May 13, 2015
Clients and Friends:
The first quarter of 2015 was a busy period for investment managers and service providers alike and we find ourselves sending out this update very late. As a variety of filing deadlines have passed and audit work is completed (or will be soon), we enter the second quarter with a number of new regulatory changes on the horizon, as well as many other topics worthy of discussion. Below, we have prepared a short overview of some of these items. Please note there are some items from the start of the second quarter which will be included in the next update.
SEC Cybersecurity Sweep Examination Results. The Office of Compliance Inspections and Examinations (“OCIE”) of the SEC recently released a Risk Alert in connection with its examination of over 100 broker-dealers (“BDs”) and registered investment advisers (“RIAs”) with respect to the cybersecurity preparedness and practices of such registered firms. The examinations focused on if and how the examined BDs and RIAs establish (1) cybersecurity policies, procedures, and oversight processes, (2) protect their networks and information, and (3) detect and handle unauthorized activities and other cyber-attacks.
Key findings from the examinations include:
- More than 80% of RIAs and 90% of BDs examined have adopted written cybersecurity policies and conduct periodic firm-wide cybersecurity assessments.
- Less than 25% of RIAs examined incorporate cybersecurity requirements into their contracts with vendors, service providers, and other business partners. However, more than 70% of BDs incorporate such provisions into their contracts.
- More than 50% of BDs examined maintain insurance coverage for cybersecurity-related incidents, while only 21% of RIAS examined hold such policies. (Note that only one BD and one RIA reported that they had filed a claim with their insurance provider in connection with a cybersecurity incident.)
As shown in the statistics above, many RIAs and BDs could bolster their cybersecurity preparedness by including cybersecurity requirements in all of their vendor contracts and by obtaining insurance coverage for cybersecurity-related incidents. The OCIE has stated that the cybersecurity practices and preparedness of BDs and RIAs will be a focus for 2015, so we encourage our clients to contact their service providers to ensure that they are adequately protected against such cybersecurity risks.
The SEC has issued a Guidance Update in connection with the Risk Alert described above. We will be discussing the “best practices” recommended by the SEC in a future quarterly update.
SEC 2015 Examination Priorities. The SEC recently announced its 2015 examination priorities, which are intended to address market-wide issues, such as fraud detection/prevention and corporate governance, as well as those specific to particular business models and organizations. In 2015, the SEC will focus on its efforts on: matters of importance for retail investors and investors saving for retirement, including whether the information, advice, products, and services being offered are consistent with applicable laws, rules and regulations; market-wide risks, such those created by clearing agencies, cybersecurity compliance and controls, and equity order routing conflicts; and, using data analytics to identify signals of potential illegal activity. Despite the SEC’s stated focus, its priorities list is not exhaustive and may be adjusted throughout the year in response to ongoing risk evaluation.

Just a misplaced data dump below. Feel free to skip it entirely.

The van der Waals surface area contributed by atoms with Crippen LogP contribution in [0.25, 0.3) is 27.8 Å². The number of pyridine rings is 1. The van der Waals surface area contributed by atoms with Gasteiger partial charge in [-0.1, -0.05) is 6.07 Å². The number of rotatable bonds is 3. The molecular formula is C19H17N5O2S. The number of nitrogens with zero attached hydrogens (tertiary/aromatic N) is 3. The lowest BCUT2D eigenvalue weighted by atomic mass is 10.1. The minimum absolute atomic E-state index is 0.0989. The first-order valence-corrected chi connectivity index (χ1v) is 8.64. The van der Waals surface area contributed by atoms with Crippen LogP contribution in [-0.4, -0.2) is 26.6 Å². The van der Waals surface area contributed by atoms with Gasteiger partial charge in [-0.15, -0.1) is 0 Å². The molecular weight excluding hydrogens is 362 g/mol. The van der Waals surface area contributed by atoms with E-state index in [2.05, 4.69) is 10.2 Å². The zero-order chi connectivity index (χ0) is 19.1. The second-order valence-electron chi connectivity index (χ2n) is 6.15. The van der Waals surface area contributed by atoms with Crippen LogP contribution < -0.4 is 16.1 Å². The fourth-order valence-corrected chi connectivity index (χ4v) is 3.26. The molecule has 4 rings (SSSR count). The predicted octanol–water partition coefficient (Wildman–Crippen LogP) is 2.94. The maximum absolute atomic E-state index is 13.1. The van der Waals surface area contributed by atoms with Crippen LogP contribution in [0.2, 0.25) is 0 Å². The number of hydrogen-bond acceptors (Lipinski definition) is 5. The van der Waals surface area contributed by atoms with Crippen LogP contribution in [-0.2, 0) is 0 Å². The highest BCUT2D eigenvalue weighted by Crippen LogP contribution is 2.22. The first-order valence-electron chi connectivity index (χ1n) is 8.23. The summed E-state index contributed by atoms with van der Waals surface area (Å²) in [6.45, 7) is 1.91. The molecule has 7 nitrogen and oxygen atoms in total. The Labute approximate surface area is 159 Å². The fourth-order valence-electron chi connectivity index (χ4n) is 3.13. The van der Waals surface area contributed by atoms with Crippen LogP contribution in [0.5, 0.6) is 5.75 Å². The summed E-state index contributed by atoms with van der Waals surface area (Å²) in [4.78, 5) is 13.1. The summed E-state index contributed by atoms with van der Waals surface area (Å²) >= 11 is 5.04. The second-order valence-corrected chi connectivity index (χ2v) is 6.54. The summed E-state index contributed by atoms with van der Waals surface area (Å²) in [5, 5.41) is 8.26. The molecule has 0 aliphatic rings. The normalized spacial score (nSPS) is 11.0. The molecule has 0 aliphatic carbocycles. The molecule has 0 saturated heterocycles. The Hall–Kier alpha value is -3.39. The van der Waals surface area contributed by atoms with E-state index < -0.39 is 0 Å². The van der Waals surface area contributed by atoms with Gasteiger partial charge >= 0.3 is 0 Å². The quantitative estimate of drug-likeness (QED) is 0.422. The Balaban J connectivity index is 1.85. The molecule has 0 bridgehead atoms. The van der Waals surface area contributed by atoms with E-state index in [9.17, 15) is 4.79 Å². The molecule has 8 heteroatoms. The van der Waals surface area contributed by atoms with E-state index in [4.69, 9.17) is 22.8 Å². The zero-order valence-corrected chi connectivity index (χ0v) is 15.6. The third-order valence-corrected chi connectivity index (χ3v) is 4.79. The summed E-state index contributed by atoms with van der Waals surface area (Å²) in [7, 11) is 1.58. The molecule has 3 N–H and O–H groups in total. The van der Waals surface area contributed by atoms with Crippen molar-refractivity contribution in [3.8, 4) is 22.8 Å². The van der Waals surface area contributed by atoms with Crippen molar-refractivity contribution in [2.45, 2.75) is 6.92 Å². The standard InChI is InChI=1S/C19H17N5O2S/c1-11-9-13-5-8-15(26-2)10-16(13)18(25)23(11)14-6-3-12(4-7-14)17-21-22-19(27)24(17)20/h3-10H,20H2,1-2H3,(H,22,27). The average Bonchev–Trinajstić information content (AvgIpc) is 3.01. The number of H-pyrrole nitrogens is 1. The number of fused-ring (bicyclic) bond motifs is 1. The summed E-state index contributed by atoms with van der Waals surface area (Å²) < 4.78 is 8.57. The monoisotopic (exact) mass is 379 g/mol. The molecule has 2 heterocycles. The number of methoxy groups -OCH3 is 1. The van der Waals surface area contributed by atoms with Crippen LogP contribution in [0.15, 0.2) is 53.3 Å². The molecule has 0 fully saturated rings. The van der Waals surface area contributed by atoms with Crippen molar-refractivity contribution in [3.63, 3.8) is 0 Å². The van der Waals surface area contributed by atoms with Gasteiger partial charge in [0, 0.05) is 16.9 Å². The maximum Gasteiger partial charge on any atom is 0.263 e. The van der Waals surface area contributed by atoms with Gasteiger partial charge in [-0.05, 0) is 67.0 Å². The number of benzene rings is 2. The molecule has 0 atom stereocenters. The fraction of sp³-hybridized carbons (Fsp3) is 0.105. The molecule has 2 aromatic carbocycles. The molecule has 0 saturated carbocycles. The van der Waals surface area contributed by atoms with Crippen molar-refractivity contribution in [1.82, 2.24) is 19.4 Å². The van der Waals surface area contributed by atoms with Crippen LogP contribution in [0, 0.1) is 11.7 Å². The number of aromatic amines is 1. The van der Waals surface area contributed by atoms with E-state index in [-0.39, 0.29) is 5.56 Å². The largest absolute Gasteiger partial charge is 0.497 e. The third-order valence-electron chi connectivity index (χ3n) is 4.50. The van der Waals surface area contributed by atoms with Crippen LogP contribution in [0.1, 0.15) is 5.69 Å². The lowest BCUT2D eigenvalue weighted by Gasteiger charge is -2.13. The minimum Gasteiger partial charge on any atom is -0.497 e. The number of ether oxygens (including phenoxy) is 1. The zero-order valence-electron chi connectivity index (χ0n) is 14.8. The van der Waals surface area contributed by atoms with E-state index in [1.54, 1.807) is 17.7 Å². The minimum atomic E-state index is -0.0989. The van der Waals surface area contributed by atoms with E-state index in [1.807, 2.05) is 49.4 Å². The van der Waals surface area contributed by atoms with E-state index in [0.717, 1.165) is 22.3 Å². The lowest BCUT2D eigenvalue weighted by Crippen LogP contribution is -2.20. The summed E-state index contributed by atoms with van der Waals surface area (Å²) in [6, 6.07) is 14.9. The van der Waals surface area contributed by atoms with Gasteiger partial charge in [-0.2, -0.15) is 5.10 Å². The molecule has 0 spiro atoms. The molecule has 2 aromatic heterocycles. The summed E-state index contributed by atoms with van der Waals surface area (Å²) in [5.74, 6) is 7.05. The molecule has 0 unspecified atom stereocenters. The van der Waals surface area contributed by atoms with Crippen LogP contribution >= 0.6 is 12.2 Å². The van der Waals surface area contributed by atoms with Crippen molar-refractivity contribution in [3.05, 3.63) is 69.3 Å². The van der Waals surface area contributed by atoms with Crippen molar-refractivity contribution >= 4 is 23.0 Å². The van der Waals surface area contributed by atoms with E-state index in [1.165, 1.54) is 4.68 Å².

FINRA 2015 Exam Priorities. FINRA published its 2015 Regulatory and Examinations Priorities Letter, outlining the organization’s enforcement priorities for the current year. While the priorities listed in the letter are too numerous to describe here, focus areas for 2015 will include:
- Sale and supervision of interest-rate-sensitive and complex products, including alternative mutual funds;
- Controls around the handling of wealth events in investors’ lives;
- Management of cybersecurity risks;
- Treatment of senior investors; and,
- High-risk brokers and removing bad actors from the securities industry.
FINRA noted that they will increasingly rely on data analytics to identify potential problem areas within firms, and it encourages firms to use data analytics themselves to self-identify such problems.
Improperly Registered Investment Advisers. Although not listed as an exam priority for 2015, investment advisers should be mindful that the SEC actively pursues improperly registered investment advisers. Several recent enforcement actions targeted SEC-registered investment advisers claiming to be Wyoming-based after investigations conducted by the SEC revealed that the investment advisers primarily directed their advising services from locations outside of Wyoming and should have been registered with the relevant state authority. We caution investment advisers against abusing the “Wyoming exception” or from exaggerating assets in order to secure SEC registration and avoid registration with state securities agencies.
Guidance Update Regarding Key Employee Trusts and Family Office Rule. The Division of Investment Management of the SEC issued an Investment Management Guidance Update regarding whether certain key employee trusts would qualify as “Family Clients” under Rule 202(a)(11)(G)-1 of the Advisers Act (the “Family Office Rule”). The Advisers Act defines “Family Clients” as including “any trust of which: each trustee or other person authorized to make decisions with respect to the trust is a key employee; and each settlor or other person who has contributed assets to the trust is a key employee.” The guidance update clarified that if a non-key employee makes non-investment decisions for the trust, the trust may still qualify as a Family Client so long as investment decisions are made by a key employee. “Investment decision” is not defined in the Advisers Act; however, the Division provided an illustrative list of decisions that would qualify as “investment decisions,” including preparing or filing taxes for the trust; keeping records for the trust; and distributing periodic statements or disclosures to trust beneficiaries.